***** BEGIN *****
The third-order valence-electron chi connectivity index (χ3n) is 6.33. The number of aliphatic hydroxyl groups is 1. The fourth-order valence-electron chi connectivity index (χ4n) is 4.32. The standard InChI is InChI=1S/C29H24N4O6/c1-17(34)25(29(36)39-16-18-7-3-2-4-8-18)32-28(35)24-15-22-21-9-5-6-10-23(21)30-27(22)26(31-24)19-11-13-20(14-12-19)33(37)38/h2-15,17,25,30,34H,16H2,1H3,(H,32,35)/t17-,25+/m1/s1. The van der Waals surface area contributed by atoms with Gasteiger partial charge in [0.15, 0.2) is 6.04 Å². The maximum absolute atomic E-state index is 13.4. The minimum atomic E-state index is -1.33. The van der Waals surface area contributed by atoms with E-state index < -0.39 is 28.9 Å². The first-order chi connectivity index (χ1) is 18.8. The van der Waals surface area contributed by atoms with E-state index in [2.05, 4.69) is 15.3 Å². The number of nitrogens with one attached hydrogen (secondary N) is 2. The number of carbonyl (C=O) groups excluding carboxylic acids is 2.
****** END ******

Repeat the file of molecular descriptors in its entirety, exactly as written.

The third-order valence-electron chi connectivity index (χ3n) is 6.33. The number of aliphatic hydroxyl groups is 1. The fourth-order valence-electron chi connectivity index (χ4n) is 4.32. The standard InChI is InChI=1S/C29H24N4O6/c1-17(34)25(29(36)39-16-18-7-3-2-4-8-18)32-28(35)24-15-22-21-9-5-6-10-23(21)30-27(22)26(31-24)19-11-13-20(14-12-19)33(37)38/h2-15,17,25,30,34H,16H2,1H3,(H,32,35)/t17-,25+/m1/s1. The van der Waals surface area contributed by atoms with Gasteiger partial charge in [0.15, 0.2) is 6.04 Å². The maximum absolute atomic E-state index is 13.4. The minimum atomic E-state index is -1.33. The van der Waals surface area contributed by atoms with E-state index < -0.39 is 28.9 Å². The first-order chi connectivity index (χ1) is 18.8. The van der Waals surface area contributed by atoms with E-state index in [2.05, 4.69) is 15.3 Å². The number of nitrogens with one attached hydrogen (secondary N) is 2. The number of carbonyl (C=O) groups excluding carboxylic acids is 2.